Fears that China’s slowdown will worsen, hurting demand in the biggest commodities consumer, have caused bloodletting in global mining stocks. A Bloomberg gauge of world mining shares has slumped 16 percent in 2016, more than twice as much as a measure of metals, leaving shares at the lowest compared with their product prices since at least 2003.
The Bloomberg World Mining Index of 80 stocks, including the world’s biggest miners BHP Billiton Ltd. and Rio Tinto Group, has lost 44 percent in the past 12 months, while a London Metal Exchange gauge of six metals from copper to aluminum has dropped 25 percent. “The sector looks cheap, and the valuations look compelling especially when you compare it against other sectors outside of commodities,” Paul Gait, an analyst at Sanford C. Bernstein Ltd., said by phone from London.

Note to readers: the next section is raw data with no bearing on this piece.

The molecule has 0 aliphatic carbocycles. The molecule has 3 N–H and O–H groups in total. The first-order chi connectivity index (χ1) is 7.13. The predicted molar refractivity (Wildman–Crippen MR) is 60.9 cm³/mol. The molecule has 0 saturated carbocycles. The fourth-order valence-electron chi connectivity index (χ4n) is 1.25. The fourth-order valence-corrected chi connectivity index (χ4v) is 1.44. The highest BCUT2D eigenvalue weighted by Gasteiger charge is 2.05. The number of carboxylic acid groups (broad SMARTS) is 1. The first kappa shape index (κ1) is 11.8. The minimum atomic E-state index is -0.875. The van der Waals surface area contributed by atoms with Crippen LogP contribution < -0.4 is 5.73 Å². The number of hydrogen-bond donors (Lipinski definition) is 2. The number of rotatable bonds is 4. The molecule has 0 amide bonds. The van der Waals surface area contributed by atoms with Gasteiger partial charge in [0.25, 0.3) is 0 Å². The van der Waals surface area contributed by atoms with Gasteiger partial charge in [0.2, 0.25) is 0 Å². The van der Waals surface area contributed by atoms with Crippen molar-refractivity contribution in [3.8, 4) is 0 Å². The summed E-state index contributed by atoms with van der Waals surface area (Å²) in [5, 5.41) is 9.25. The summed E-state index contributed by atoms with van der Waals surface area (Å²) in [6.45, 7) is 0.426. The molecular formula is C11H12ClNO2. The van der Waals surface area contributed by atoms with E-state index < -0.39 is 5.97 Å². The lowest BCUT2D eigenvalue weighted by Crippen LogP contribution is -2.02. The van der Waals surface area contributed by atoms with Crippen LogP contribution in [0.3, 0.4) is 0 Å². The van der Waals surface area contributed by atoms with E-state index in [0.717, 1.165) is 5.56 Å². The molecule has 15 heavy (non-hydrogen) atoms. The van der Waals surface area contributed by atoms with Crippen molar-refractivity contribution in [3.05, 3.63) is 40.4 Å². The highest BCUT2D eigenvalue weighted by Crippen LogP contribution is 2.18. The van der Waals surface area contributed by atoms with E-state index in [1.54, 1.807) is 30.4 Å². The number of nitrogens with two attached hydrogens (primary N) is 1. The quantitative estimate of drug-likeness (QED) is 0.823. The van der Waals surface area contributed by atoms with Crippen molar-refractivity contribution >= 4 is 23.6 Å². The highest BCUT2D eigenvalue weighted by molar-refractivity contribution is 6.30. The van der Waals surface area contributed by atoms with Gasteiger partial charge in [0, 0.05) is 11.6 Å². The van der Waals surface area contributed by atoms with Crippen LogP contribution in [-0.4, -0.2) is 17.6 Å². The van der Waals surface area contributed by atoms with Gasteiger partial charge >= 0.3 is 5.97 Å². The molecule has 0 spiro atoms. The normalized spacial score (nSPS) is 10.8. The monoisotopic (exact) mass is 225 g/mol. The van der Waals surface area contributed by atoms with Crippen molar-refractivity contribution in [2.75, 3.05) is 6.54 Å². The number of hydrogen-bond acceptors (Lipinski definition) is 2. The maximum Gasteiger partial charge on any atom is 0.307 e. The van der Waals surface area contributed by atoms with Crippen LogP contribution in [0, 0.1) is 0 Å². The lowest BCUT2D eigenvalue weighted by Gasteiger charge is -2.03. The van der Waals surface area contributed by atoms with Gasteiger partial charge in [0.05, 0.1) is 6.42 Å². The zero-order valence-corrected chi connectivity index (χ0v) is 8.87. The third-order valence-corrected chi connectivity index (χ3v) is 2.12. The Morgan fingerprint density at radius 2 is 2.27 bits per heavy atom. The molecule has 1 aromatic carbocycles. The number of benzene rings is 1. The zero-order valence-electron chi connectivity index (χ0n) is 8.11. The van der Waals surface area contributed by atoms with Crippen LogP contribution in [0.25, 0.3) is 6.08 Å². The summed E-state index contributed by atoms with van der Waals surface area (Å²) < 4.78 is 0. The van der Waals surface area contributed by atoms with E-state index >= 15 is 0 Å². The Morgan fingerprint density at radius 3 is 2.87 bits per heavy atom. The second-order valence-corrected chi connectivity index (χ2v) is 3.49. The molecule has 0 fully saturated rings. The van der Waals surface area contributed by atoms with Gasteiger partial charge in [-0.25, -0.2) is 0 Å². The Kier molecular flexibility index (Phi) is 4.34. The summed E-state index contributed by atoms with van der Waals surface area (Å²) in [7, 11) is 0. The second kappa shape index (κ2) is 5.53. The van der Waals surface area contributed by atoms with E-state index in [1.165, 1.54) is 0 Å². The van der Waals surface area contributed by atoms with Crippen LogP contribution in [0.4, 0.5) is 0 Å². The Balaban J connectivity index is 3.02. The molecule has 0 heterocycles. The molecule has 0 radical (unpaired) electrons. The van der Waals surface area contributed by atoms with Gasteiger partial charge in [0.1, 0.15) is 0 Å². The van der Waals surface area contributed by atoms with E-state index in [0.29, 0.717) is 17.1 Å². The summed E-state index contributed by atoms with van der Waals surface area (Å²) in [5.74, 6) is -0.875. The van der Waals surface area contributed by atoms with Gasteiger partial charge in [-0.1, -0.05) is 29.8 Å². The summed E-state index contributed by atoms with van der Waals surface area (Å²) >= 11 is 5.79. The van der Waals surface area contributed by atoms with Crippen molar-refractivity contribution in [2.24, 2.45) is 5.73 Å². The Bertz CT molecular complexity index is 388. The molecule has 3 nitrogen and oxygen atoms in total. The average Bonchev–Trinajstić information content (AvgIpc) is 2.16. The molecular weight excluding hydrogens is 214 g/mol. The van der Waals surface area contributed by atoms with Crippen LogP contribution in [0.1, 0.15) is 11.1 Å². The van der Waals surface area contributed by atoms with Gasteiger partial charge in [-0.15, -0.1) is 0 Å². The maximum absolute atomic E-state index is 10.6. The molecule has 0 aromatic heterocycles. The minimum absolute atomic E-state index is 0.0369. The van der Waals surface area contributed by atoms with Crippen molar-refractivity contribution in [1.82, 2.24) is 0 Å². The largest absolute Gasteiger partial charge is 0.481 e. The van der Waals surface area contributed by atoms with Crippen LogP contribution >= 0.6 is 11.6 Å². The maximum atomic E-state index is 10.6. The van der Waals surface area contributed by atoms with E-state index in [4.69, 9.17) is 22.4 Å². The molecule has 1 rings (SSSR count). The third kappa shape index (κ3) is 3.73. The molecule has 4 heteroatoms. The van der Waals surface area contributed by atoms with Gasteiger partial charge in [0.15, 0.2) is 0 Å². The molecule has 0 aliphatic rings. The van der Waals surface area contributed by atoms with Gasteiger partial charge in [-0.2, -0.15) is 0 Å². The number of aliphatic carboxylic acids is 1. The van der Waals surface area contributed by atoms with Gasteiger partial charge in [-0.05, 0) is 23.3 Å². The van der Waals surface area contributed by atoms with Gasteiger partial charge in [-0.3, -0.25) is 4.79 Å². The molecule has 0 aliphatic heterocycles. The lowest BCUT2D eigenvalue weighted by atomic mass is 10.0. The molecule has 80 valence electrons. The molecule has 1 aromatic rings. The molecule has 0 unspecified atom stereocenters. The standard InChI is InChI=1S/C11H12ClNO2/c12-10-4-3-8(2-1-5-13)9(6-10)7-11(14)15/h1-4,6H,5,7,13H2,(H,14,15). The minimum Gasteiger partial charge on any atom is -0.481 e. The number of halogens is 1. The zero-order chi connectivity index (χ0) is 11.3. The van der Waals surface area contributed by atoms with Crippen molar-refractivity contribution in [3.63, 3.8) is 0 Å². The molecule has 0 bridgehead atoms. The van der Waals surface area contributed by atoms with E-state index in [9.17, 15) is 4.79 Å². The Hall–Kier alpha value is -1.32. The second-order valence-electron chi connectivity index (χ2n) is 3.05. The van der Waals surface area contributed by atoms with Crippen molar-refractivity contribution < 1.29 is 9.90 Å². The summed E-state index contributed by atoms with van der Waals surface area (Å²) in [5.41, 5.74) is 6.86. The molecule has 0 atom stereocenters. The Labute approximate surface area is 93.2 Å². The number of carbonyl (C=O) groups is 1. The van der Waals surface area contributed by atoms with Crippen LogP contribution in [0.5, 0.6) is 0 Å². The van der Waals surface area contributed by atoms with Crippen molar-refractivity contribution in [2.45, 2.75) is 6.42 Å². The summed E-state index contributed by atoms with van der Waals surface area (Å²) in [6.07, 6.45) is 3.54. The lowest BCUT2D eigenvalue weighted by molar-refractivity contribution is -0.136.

— With assistance by Martin Ritchie